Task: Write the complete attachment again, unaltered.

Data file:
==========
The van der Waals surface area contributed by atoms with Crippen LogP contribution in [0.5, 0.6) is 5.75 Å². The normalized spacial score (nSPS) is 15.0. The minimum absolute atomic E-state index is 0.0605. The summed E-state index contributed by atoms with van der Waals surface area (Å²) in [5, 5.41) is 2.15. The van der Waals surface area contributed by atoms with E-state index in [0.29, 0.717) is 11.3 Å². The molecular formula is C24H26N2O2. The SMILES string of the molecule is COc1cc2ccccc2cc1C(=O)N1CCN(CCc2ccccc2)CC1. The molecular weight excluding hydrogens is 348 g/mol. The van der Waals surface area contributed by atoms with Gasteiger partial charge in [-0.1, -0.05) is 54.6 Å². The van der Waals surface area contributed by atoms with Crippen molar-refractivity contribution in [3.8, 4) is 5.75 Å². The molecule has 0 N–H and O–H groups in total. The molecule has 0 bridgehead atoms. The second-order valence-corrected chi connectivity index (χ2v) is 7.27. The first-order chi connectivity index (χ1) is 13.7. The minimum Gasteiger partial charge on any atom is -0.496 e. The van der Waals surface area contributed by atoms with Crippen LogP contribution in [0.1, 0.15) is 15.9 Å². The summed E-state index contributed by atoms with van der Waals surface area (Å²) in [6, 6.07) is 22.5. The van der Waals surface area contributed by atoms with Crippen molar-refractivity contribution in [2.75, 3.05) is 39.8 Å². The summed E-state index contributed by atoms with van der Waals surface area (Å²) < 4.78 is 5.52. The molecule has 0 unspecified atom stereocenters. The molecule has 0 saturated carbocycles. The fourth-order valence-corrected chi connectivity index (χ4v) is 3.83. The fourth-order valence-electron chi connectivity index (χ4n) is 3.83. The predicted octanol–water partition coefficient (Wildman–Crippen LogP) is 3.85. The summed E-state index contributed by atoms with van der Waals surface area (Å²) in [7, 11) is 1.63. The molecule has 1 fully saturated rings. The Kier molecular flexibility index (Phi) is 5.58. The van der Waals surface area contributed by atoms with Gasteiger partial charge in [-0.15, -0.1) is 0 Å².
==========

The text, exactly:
The van der Waals surface area contributed by atoms with Crippen LogP contribution in [0.5, 0.6) is 5.75 Å². The normalized spacial score (nSPS) is 15.0. The minimum absolute atomic E-state index is 0.0605. The summed E-state index contributed by atoms with van der Waals surface area (Å²) in [5, 5.41) is 2.15. The van der Waals surface area contributed by atoms with E-state index in [0.29, 0.717) is 11.3 Å². The molecular formula is C24H26N2O2. The SMILES string of the molecule is COc1cc2ccccc2cc1C(=O)N1CCN(CCc2ccccc2)CC1. The molecular weight excluding hydrogens is 348 g/mol. The van der Waals surface area contributed by atoms with Gasteiger partial charge in [-0.1, -0.05) is 54.6 Å². The van der Waals surface area contributed by atoms with Crippen molar-refractivity contribution in [3.8, 4) is 5.75 Å². The molecule has 0 N–H and O–H groups in total. The molecule has 0 bridgehead atoms. The second-order valence-corrected chi connectivity index (χ2v) is 7.27. The first-order chi connectivity index (χ1) is 13.7. The minimum Gasteiger partial charge on any atom is -0.496 e. The van der Waals surface area contributed by atoms with Crippen LogP contribution in [0.1, 0.15) is 15.9 Å². The summed E-state index contributed by atoms with van der Waals surface area (Å²) in [6, 6.07) is 22.5. The van der Waals surface area contributed by atoms with Crippen molar-refractivity contribution in [2.75, 3.05) is 39.8 Å². The summed E-state index contributed by atoms with van der Waals surface area (Å²) < 4.78 is 5.52. The molecule has 0 unspecified atom stereocenters. The molecule has 0 saturated carbocycles. The fourth-order valence-corrected chi connectivity index (χ4v) is 3.83. The fourth-order valence-electron chi connectivity index (χ4n) is 3.83. The predicted octanol–water partition coefficient (Wildman–Crippen LogP) is 3.85. The summed E-state index contributed by atoms with van der Waals surface area (Å²) in [7, 11) is 1.63. The molecule has 1 fully saturated rings. The Kier molecular flexibility index (Phi) is 5.58. The van der Waals surface area contributed by atoms with Gasteiger partial charge in [-0.15, -0.1) is 0 Å².